Blood Circulation Circulatory System Blood Vessels Artery Vein Arterole Venule Capillary

Blood vessels are a network of tubes which transport blood to different parts of our body. They are a part of the circulatory system, along with the Heart. Their purpose is to take blood to and away from heart and circulate it to every organ, tissue and cell of the body, thus, taking nutrients, oxygen and other chemicals to the cells and organs, and carbon dioxide and toxins away from them. Blood vessels are of three main types, Arteries, Veins and Capillaries. Arteries are further sub divided into Arterioles and Veins into Venules. Arteries and Arterioles carry oxygenated blood away from the heart, while Veins and Venules carry deoxygenated blood back to the heart. Capillaries are microscopic vessels about the size of cells, which serve the most important purpose, exchanging oxygen and carbon dioxide and other nutrients to and from the cells and tissues.

The general structure of both the Arteries and Veins is same, in that they both have a wall and a lumen. Veins have valves to prevent the blood from flowing the wrong way. Blood in veins flow in pulses, with every beat of our heart (hence we get the pulse in our veins at wrist, neck, etc.) This is simply the pressure created by our heart as it pumps the blood out, due to which it flows through the Arteries out of the heart, and pushes the blood from Veins back to the heart. Arterioles and Venules, are smaller versions of Arteries and Veins, and reach to tissues and organs where major blood vessels cannot reach. The Aorta is the largest artery in our body and the Vena Cavae are the two largest veins. The Aorta is further divided into the Carotid artery, Subclavian artery, Celiac Trunk, Mesenteric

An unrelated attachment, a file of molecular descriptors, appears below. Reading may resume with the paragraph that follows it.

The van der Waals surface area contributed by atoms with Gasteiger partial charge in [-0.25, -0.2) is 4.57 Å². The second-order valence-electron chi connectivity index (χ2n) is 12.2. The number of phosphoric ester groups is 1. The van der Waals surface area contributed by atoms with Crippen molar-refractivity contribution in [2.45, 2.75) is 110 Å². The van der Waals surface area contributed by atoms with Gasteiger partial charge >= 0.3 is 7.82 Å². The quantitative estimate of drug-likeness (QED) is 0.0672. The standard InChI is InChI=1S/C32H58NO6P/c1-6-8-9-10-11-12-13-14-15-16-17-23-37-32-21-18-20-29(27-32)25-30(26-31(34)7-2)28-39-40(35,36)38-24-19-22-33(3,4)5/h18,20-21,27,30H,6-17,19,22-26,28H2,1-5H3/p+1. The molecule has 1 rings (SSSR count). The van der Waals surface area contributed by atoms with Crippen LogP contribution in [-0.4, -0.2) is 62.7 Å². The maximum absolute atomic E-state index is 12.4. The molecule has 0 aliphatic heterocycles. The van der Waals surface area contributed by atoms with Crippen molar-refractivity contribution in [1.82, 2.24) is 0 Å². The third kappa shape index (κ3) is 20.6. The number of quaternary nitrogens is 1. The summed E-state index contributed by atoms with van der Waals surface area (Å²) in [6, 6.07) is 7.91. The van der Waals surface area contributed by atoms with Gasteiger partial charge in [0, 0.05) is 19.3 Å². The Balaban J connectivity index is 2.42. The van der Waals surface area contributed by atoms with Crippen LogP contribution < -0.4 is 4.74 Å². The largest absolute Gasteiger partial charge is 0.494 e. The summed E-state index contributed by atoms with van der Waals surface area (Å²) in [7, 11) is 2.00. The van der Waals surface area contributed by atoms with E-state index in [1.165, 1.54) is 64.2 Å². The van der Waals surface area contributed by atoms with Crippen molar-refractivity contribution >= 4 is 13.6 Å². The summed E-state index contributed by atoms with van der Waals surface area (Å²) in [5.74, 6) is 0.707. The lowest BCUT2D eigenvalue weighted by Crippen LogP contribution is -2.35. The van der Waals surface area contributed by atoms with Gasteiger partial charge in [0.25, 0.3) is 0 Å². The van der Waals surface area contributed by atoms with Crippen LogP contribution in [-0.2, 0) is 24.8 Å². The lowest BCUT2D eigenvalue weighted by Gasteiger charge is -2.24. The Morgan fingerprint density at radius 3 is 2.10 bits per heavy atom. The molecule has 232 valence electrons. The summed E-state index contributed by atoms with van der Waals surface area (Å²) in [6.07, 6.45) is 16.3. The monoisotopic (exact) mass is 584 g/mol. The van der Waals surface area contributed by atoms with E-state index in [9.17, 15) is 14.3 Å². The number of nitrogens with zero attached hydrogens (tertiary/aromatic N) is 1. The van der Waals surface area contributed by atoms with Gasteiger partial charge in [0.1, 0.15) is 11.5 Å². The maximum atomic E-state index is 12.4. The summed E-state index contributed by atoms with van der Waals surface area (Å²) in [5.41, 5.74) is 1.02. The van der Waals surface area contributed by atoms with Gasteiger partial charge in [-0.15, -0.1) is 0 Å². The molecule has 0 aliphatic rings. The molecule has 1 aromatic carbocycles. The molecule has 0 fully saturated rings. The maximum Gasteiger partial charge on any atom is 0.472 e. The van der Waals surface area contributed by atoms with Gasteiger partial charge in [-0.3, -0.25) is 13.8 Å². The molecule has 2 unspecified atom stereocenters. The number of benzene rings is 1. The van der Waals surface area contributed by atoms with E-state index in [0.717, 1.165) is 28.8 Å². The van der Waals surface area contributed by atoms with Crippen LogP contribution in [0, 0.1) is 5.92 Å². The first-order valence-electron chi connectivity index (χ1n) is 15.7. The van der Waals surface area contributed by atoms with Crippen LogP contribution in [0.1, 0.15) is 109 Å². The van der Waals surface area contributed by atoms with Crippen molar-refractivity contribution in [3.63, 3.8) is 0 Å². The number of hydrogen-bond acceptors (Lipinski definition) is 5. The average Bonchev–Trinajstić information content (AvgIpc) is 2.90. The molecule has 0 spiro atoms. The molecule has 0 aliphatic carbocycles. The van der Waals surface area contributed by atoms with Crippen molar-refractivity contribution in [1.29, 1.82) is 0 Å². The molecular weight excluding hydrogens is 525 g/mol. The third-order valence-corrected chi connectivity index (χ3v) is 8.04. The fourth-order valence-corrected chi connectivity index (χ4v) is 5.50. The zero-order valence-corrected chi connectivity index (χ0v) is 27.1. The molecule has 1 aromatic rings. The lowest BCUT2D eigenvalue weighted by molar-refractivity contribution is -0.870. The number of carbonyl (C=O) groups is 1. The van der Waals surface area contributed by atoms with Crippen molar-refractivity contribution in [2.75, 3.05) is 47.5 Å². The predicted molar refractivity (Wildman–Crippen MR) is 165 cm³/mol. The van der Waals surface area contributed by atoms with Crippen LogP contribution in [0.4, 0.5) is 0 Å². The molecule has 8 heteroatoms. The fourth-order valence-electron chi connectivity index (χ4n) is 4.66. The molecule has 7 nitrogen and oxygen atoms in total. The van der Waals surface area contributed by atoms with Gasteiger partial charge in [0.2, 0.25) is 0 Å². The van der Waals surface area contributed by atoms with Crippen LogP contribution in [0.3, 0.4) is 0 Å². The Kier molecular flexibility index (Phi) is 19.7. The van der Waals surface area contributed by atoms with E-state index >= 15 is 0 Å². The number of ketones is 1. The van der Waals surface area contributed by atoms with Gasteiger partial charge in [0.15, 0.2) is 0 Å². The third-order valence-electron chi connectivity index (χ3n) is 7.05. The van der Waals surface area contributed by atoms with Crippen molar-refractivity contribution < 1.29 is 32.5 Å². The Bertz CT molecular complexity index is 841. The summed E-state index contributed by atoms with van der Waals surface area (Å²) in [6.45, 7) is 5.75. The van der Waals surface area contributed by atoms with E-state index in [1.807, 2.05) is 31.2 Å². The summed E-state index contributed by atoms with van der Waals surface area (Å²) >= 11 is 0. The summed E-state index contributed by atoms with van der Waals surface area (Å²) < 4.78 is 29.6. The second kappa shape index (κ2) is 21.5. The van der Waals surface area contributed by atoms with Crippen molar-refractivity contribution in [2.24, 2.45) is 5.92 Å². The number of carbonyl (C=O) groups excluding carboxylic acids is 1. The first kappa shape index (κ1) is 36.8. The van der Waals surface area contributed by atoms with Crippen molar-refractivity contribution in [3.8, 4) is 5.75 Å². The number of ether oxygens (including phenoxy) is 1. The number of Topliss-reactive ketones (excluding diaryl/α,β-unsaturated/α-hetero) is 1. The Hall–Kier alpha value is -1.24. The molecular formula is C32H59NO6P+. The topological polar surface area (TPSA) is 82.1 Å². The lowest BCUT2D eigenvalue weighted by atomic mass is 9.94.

arteries, Iliac artery and the Renal artery. Veins are sub divided into Renal vein, Subclavian vein, Iliac vein and the Jugular vein. Although the arteries carry oxygenated blood and veins the deoxygenated blood, there is an exception to this rule. The Pulmonary artery carries deoxygenated blood to the lungs for oxygenation, which is then brought back to the heart by the Pulmonary vein after being oxygenated. This shows, that one can only generalise to an extent, that arteries only carry blood away from the heart, while veins carry blood to the heart.

The pressure required to circulate the blood through these blood vessels is called blood pressure and is created by the expansion and contraction of our heart, which pushes blood out and takes blood inside it. Blood in the veins, however, is pushed up by the movement of skeletal muscles.
Reference: Introduction to Human Anatomy and Physiology, by Tortora